Essay, Research Paper
A student at Illinois Wesleyan University recently confessed to holding a morbid fear of parked cars. He said, “I’m terribly afraid one of them will roll right over me” (Hamel). The actual odds of a parked car suddenly rolling over him are extremely slim; however, that does not alleviate his fears. It takes this poor boy a great amount of personal will power just to walk across a street where there are parked cars.
As senseless as a fear of parked cars may be, people constantly allow their lives to be manipulated through fears. Political figures fret for days, sometimes weeks, over the wording of a tiny passage from their acceptance speech; poets spend decades of their lives search for that one word to give an infinite amount of meaning to a poem no one will ever read; and authors hold back some of their most inventive creations due to fear of public response. The key is that people must be willing to set aside public opinion and write of the things in their hearts.
Into the Waste Land
In 1922, T. S. Eliot published a poem that sent critics into a fury. Attacking everything from structure to meaning, the public response was a far cry from good. However, this poem went on to become regarded as the most influential English poem of the twentieth century. The poem was entitled “The Waste Land”.
Eliot was not without reservation in writing his poem, however. When first written, he was so displeased with the result that he scrapped the bulk of the poem. It wasn’t until several years later, not to mention several drafts later, that he was content enough to publish (Eliot, 35).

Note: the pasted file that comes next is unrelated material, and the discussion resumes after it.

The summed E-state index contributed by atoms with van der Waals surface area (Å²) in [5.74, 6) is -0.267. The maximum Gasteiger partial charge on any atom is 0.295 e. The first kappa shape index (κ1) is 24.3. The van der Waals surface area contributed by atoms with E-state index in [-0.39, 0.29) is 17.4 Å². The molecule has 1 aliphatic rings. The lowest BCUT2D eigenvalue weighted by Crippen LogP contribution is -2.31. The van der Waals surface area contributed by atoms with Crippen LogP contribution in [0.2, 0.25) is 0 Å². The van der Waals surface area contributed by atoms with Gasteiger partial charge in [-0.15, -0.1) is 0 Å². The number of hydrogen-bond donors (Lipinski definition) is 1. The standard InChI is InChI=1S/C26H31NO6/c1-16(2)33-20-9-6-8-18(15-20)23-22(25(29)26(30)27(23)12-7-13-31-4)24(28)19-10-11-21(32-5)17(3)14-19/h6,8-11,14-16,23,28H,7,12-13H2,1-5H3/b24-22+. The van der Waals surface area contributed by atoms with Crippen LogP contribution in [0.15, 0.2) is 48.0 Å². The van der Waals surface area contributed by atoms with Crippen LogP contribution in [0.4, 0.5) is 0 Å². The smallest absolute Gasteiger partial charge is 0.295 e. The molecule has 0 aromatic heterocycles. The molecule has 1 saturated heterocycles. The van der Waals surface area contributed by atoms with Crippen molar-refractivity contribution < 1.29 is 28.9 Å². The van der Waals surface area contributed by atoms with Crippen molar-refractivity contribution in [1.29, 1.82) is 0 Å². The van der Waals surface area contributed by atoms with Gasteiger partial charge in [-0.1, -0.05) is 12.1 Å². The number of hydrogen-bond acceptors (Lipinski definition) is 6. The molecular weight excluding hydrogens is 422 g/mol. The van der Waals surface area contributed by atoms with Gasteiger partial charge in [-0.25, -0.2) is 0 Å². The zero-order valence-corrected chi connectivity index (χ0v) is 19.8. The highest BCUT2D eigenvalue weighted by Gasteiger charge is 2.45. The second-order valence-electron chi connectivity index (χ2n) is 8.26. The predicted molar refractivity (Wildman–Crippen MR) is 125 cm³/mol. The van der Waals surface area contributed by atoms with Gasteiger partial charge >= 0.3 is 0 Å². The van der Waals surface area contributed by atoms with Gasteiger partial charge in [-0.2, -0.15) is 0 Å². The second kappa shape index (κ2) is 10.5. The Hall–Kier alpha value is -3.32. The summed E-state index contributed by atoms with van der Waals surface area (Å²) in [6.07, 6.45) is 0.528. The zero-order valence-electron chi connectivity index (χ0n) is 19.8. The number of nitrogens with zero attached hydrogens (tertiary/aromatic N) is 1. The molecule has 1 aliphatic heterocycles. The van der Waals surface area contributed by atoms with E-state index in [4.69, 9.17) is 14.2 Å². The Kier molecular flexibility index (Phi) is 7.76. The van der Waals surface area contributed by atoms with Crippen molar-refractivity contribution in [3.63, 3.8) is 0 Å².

How would modern poetry be different had Eliot not released “The Waste Land”? What would poets today be writing if Eliot had let his fears of public rejection persuade him not publish? It is not as if Eliot couldn’t have known how his poem would be received. A variation upon a theme is accepted; total rewriting of the theme is not. Eliot did what few writers are ever able to, namely, publishing a piece that was radically different from anything the world had ever seen. Despite initial criticism, people soon saw the work as more than a failure; they began to see it as the beginning of a new poetic era.
Eliot’s triumph proves once and for all that one never knows how the public will respond to a piece of writing. He even wrote, “I will show you fear in a handful of dust” (1.30). Against any fears he might have had when it was published, the poem was a success.
Fear Less, Write More
If T. S. Eliot could overcome his fears, so too can today’s creative writers. Writers must be ever vigilant in their fight against their fears. To defeat any adversary, however, it is imperative that one understands its nature.